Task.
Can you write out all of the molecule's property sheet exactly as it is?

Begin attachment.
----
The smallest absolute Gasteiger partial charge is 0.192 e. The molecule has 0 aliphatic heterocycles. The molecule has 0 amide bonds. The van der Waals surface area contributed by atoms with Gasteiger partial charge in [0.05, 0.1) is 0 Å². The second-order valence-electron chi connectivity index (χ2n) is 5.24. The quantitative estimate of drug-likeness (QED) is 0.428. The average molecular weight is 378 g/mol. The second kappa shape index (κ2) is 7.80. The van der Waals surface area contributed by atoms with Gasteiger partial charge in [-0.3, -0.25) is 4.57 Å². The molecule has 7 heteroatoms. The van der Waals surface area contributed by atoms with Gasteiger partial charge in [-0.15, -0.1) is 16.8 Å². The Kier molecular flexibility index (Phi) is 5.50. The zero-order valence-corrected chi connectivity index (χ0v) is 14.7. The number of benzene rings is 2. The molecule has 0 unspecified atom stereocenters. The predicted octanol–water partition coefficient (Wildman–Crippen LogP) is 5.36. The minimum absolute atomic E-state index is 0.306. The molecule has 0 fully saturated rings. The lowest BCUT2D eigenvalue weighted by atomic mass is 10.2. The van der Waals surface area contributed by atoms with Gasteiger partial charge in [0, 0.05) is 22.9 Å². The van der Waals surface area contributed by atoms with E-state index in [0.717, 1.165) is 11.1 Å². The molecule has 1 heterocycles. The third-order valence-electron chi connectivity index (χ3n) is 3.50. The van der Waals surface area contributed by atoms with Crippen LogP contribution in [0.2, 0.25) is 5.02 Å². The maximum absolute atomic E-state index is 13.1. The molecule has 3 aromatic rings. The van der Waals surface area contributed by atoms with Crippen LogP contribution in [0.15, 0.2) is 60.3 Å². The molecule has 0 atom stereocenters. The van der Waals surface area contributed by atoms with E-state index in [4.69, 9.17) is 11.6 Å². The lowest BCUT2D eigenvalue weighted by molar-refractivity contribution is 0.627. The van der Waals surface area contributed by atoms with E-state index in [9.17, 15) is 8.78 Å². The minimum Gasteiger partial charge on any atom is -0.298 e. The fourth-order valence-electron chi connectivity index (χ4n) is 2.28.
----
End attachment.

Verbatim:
The smallest absolute Gasteiger partial charge is 0.192 e. The molecule has 0 aliphatic heterocycles. The molecule has 0 amide bonds. The van der Waals surface area contributed by atoms with Gasteiger partial charge in [0.05, 0.1) is 0 Å². The second-order valence-electron chi connectivity index (χ2n) is 5.24. The quantitative estimate of drug-likeness (QED) is 0.428. The average molecular weight is 378 g/mol. The second kappa shape index (κ2) is 7.80. The van der Waals surface area contributed by atoms with Gasteiger partial charge in [-0.3, -0.25) is 4.57 Å². The molecule has 7 heteroatoms. The van der Waals surface area contributed by atoms with Gasteiger partial charge in [-0.15, -0.1) is 16.8 Å². The Kier molecular flexibility index (Phi) is 5.50. The zero-order valence-corrected chi connectivity index (χ0v) is 14.7. The number of benzene rings is 2. The molecule has 0 unspecified atom stereocenters. The predicted octanol–water partition coefficient (Wildman–Crippen LogP) is 5.36. The minimum absolute atomic E-state index is 0.306. The molecule has 0 fully saturated rings. The lowest BCUT2D eigenvalue weighted by atomic mass is 10.2. The van der Waals surface area contributed by atoms with Gasteiger partial charge in [0, 0.05) is 22.9 Å². The van der Waals surface area contributed by atoms with E-state index in [0.717, 1.165) is 11.1 Å². The molecule has 1 heterocycles. The third-order valence-electron chi connectivity index (χ3n) is 3.50. The van der Waals surface area contributed by atoms with Crippen LogP contribution in [0.2, 0.25) is 5.02 Å². The maximum absolute atomic E-state index is 13.1. The molecule has 3 aromatic rings. The van der Waals surface area contributed by atoms with Crippen LogP contribution in [0.15, 0.2) is 60.3 Å². The molecule has 0 atom stereocenters. The van der Waals surface area contributed by atoms with E-state index in [4.69, 9.17) is 11.6 Å². The lowest BCUT2D eigenvalue weighted by molar-refractivity contribution is 0.627. The van der Waals surface area contributed by atoms with E-state index in [9.17, 15) is 8.78 Å². The minimum Gasteiger partial charge on any atom is -0.298 e. The fourth-order valence-electron chi connectivity index (χ4n) is 2.28.